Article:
The finite element (FE) approximation of these continuum variables introduces two important sources of error. One is related to the discretization of the analysis domain \(\Omega _{\textit{h}}\) which usually differs from the original \(\Omega \). The approximation of the continuum displacement with the FE variable \(\mathbf {u}^{\textit{h}}\) introduces the discretization error. We define this field from the nodal value \(\mathbf {u}\) using linear shape functions, \(\mathbf {u}^{\textit{h}}=N_k \mathbf {u}_k\), where \(\mathbf {u}_k\) is the displacement of node *k*.

### Previous considerations regarding cgFEM

#### Surface topology with the *Marching cubes* algorithm

#### Convective to local coordinates transformation

*h*the size of the element. The partial derivatives of this mapping with respect to the convective coordinates are involved in the kinematic variables definition and can be formulated as:

### Variation of kinematic variables

### Surface definition using linear facets

### Surface definition using NURBS and FE displacements

*p*and

*q*respectively, each one defined along two knot vectors with

*n*and

*m*control points. \(\mathbf {P}_{i,j}\) are the coordinates of the \(n\times m\) control points of the surface. Equation (12) can be simplified for further developments as:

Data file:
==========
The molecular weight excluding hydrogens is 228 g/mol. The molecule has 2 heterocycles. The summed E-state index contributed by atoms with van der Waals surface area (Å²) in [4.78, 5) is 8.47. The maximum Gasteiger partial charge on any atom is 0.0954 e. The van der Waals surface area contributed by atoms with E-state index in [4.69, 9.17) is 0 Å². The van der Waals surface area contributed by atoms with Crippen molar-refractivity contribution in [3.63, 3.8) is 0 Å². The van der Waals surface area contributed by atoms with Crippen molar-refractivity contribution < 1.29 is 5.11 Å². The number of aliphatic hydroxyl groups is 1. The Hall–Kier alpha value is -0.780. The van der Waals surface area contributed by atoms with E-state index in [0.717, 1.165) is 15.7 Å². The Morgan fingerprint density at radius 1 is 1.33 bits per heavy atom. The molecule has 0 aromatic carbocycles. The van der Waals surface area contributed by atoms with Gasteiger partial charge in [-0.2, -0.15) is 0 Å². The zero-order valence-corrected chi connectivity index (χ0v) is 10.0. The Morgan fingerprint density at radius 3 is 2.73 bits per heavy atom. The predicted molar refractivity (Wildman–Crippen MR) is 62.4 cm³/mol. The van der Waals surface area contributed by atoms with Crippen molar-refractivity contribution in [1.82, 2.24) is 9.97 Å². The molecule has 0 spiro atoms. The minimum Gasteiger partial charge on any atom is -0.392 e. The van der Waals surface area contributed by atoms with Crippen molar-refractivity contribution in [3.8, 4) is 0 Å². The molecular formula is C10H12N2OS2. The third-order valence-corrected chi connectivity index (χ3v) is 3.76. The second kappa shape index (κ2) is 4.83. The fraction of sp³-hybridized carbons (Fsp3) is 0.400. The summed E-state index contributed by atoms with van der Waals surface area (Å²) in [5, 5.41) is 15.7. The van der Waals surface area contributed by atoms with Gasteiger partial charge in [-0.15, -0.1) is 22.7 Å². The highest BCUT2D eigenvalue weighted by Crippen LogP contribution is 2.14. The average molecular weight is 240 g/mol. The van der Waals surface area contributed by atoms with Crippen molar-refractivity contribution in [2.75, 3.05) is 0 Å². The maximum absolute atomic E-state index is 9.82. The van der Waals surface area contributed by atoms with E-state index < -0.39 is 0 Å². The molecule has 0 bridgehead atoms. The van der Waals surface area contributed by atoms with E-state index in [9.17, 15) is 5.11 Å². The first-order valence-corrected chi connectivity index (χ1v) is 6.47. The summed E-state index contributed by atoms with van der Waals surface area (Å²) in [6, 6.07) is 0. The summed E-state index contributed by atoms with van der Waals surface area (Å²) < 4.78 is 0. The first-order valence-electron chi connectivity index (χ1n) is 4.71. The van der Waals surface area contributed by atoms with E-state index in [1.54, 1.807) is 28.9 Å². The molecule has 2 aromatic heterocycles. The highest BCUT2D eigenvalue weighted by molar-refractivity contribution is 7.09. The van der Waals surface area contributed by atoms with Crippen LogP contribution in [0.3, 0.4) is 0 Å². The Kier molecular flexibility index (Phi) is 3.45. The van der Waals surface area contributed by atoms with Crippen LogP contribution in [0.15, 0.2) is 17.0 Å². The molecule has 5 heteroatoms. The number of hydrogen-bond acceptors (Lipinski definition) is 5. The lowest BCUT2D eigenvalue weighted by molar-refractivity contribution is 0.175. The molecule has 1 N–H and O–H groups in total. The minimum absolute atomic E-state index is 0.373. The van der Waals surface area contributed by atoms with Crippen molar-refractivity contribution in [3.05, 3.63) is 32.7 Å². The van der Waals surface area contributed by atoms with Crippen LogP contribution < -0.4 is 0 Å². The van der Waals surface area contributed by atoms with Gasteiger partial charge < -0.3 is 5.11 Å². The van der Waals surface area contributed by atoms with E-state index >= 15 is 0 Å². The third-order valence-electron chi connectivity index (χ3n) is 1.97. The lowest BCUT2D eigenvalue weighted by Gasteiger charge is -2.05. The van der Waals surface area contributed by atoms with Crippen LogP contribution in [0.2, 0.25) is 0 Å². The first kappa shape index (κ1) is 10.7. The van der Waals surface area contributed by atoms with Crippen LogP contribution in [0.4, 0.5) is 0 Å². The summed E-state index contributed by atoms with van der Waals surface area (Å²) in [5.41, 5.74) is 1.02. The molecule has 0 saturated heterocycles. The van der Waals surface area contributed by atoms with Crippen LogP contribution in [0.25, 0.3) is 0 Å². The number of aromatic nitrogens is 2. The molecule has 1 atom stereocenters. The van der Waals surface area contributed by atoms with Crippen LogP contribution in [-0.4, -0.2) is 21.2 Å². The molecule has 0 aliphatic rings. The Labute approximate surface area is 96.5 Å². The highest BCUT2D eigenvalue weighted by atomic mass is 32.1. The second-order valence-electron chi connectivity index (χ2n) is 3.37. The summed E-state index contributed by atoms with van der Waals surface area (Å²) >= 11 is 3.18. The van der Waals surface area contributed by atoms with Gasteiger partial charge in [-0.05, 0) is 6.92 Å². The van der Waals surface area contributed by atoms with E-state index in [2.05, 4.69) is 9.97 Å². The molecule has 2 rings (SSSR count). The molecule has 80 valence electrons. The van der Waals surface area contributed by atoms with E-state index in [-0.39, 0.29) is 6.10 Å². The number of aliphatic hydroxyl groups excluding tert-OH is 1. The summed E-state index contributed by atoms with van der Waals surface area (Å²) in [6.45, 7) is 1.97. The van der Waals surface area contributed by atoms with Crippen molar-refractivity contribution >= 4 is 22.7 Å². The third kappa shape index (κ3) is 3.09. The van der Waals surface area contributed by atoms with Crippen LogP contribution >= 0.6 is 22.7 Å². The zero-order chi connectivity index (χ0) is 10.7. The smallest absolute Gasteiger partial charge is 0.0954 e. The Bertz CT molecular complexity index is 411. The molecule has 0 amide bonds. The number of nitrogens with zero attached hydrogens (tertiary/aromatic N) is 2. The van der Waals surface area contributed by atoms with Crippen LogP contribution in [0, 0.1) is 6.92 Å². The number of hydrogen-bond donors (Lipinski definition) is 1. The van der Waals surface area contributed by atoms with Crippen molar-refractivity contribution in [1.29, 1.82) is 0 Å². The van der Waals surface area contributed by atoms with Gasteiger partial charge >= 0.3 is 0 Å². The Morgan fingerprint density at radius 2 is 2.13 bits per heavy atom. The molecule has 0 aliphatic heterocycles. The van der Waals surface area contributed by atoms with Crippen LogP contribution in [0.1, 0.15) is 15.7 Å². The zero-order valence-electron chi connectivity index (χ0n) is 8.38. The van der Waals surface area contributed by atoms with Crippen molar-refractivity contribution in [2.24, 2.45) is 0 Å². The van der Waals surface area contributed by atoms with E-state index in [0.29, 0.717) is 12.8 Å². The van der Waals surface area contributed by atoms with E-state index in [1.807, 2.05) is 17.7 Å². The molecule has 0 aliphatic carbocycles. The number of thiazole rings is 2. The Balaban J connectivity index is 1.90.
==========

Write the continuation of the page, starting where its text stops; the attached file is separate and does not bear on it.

*i*,

*j*):

*i*,

*j*) to the unique index

*k*, hence, we can rewrite the NURBS surface as a vector-matrix multiplication:

### Displacement of the NURBS surface matching the FE solution

Note that in both proposed alternatives the NURBS surface is implicitly considered through the numerical integration, and in the last one the nodes of the Cartesian grid are coupled with the control points of the contact NURBS through the gap definition. However, no additional degrees of freedom are included over the boundary and, in contrast with NURBS-enriched contact formulations as [24], the standard FE interpolation is kept inside the domain.

## Stabilized Lagrangian contact formulation

*g*. The substitution of \(\lambda _N\) in the numerical integration of (25) yields the following equation:

*E*is the elastic modulus,

*h*is the mesh size, \(H_g\) is the quadrature weight and, \(\left| J\right| _g\) is the Jacobian of the transformation.

### Linearization of kinematic variables

## Numerical examples

### Contact between plane surfaces

*x*is the out-of-plane direction. Both solids have common elastic material properties, \(E = 115 {\text {GPa}}\) and \(\nu = 0.3\). At the initial configuration, the contact surfaces are overlapping and vertical displacement \(d=-1.6\times 10^{-6}\, {\text {m}}\) is applied on the upper face of the upper body. Displacements along

*y*direction are constrained on the upper face of body 2 and on the lower face of body 1. We use a 2D plane strain overkill solution from [30] as a reference for the discretization error evaluation, so symmetry conditions are applied to the faces parallel to the